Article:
Changes and daily updates in the wake of COVID-19 have become a way of life in the world. As a trusted resource for healthcare information, Marshall Medical Center’s goal is to pass along updates as they become available.

In addition to regular updates to media outlets, MMC also encourages the residents of Marshall County and the surrounding area to stay tuned to the Marshall Medical Centers social media outlets.

Additionally, up-to-the-minute information is made available at MMC’s website’s “COVID-19 Resource Page.”

In particular, there is a link on the resource page that will direct visitors to the Alabama Department of Public Health website for information about the most recent number of confirmed cases, by county, in the State of Alabama.

Just exactly what is the Coronavirus?

According to the Stanford Medicine website, coronaviruses are a family of viruses named for the crown-like spikes found on their surface. They carry their genetic material in single strands of RNA, rather than DNA.

In a number of clinically important viruses, RNA, rather than DNA, carries the viral genetic information.

These viruses infect a variety of human and animal hosts, causing mostly upper-respiratory symptoms like those of the common cold. Until recently, two coronaviruses have been known to have caused severe disease in humans: Middle East Respiratory Syndrome – or MERS, and Severe Acute Respiratory Syndrome – or SARS.

The third example is SARS-CoV-2 – the virus currently circulating

Change in testing for COVID-19

On March 23, the Alabama Department of Public Health announced a major change in testing for COVID-19 criteria based on federal guidelines to ensure those most at risk receive testing.

Previously, testing was based on the clinical judgment of the ordering provider, however, the new guidance states the only tests to be run by the state lab (Bureau of Clinical Laboratories, BCL) are ones in which the patient:

• Is symptomatic with at minimum measured or subjective fever or cough or shortness of breath, and;

• Is hospitalized;

• Is immunocompromised or has co-morbidities, or;

• Is age 65 years or older, or;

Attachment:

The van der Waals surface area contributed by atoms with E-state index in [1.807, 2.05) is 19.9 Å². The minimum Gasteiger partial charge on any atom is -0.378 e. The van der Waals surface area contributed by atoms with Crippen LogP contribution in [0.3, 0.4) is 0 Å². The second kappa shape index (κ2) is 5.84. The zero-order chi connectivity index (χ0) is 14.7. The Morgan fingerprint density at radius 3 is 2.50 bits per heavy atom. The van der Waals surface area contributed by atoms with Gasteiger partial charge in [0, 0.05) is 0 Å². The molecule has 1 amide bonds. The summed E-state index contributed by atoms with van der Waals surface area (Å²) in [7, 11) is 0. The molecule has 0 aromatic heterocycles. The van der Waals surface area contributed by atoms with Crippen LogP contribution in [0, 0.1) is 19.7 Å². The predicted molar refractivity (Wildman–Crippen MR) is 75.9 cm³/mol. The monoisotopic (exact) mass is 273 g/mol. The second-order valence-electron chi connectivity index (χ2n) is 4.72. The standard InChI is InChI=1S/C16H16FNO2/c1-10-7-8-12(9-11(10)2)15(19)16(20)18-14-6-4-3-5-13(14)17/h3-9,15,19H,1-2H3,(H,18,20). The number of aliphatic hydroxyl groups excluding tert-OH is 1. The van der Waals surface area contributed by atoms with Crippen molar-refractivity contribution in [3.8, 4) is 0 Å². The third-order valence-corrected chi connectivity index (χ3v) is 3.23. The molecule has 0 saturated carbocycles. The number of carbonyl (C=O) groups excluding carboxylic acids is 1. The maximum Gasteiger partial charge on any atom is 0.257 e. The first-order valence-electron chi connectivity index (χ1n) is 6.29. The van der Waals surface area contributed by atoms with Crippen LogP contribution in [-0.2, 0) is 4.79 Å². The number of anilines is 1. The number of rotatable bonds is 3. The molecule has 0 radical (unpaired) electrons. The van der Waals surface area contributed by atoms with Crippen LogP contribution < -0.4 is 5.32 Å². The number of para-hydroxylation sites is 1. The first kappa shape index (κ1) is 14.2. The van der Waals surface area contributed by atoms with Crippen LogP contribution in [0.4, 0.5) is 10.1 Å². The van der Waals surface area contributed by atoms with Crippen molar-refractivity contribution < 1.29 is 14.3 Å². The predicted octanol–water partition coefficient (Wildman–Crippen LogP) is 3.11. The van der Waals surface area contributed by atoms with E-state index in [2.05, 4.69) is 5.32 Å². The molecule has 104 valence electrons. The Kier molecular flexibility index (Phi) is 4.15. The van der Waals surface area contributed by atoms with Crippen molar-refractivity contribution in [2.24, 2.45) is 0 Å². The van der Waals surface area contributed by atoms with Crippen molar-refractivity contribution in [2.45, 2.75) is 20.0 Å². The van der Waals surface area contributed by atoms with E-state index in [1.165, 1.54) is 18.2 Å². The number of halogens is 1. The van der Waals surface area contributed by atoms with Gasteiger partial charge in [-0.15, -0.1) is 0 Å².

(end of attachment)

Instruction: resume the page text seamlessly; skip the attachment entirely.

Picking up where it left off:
• Is a healthcare worker, or;

• Is associated with a long-term healthcare facility.

Individuals with no symptoms should not be tested. Testing also is not recommended for persons with mild symptoms. Everyone is encouraged to stay home, practice home care and call if symptoms worsen.

As of the morning of March 25, Marshall Medical Centers had administered 131 tests.

What does the COVID-19 test entail?

A long Q-tip inserted through the nose of the person being tested in order to reach the “nasopharyngeal region.”

This is where the cells are collected. This is the area, if you open your mouth to say ‘Ahhh’ and look straight back, that’s the region where the respiratory tract meets the back of your mouth.

This is the area where the virus attaches itself, latches on and starts replicating. The test is not painful and should take 10 seconds or less.

“Right now, specimens are being sent to one of three outside testing labs, depending on what day of the week the test is collected, current turnaround times and how quickly results are needed (for more urgent patients),” said MMC pulmonologist Dr. Christopher Manganaris. “The labs all use a reverse-transcriptase polymerase chain reaction (RT-PCR) in testing the specimen.”

RT-PCR explained

The RT-PCR technique rapidly identifies the presence of viral RNA in the swabs from the noses of potentially infected people. RT-PCR uses short stretches of DNA, called primers, which bind tightly and specially only to matching sequences in SAR-CoV-2 RNA.

An enzyme, called reverse transcriptase then converts the viral RNA into complementary DNA, and, as the reaction continues, an enzyme, called polymerase is used to generate billions of DNA copes that can be detected by fluorescently tagged molecules called probes.

If the patient tests positive for COVID-19 and is clinically stable, not oxygen-deficient or significantly short of breath, the patient will be sent home to self-quarantine for 14 days and symptom free for at least 72 hours.

If the patient tests positive for COVID-19 and is oxygen-deficient or significantly short of breath, the patient will be admitted to the hospital and treated appropriately. If the patient improves clinically during the hospitalization then they will be discharged home to finish out their quarantine.

Current recommendations advise quarantine for 14 days and be symptom free for 72 hours without the need of fever-reducing medication.

MMC updates

Patients at Marshall Cancer Care Center and/or the Marshall Professional Center should be aware of the following changes:

• The Marshall Imaging Center is open only to PET/CT scans. Screening protocols are in place. No visitors are permitted.

• The Marshall Wound Healing Center is open. Screening protocols are in place. No visitors are permitted.

• Marshall Rheumatology – Patients are asked to please call before appointments – 256-894-6700.

• Marshall Sleep Disorders Center is closed through April 4 with plans to re-open on April 5.

• Northeast Alabama Vein and Vascular Specialist – business as usual. Screening protocols are in place. No visitors are permitted.

• Marshall Cancer Care Center is open. Screening protocols are in place. No visitors are permitted. Exceptions will be made for extraordinary circumstances.


Marshall Medical Centers’ employees are being screened for fever as they report to work in an effort to protect the wellbeing of our patients and staff.

Even though MMC is caring for patients who are sick and may have been exposed to the virus, Marshall Medical is still safe for individuals who need care. MMC is taking the outbreak very seriously and taking every possible precaution to protect patients and staff.

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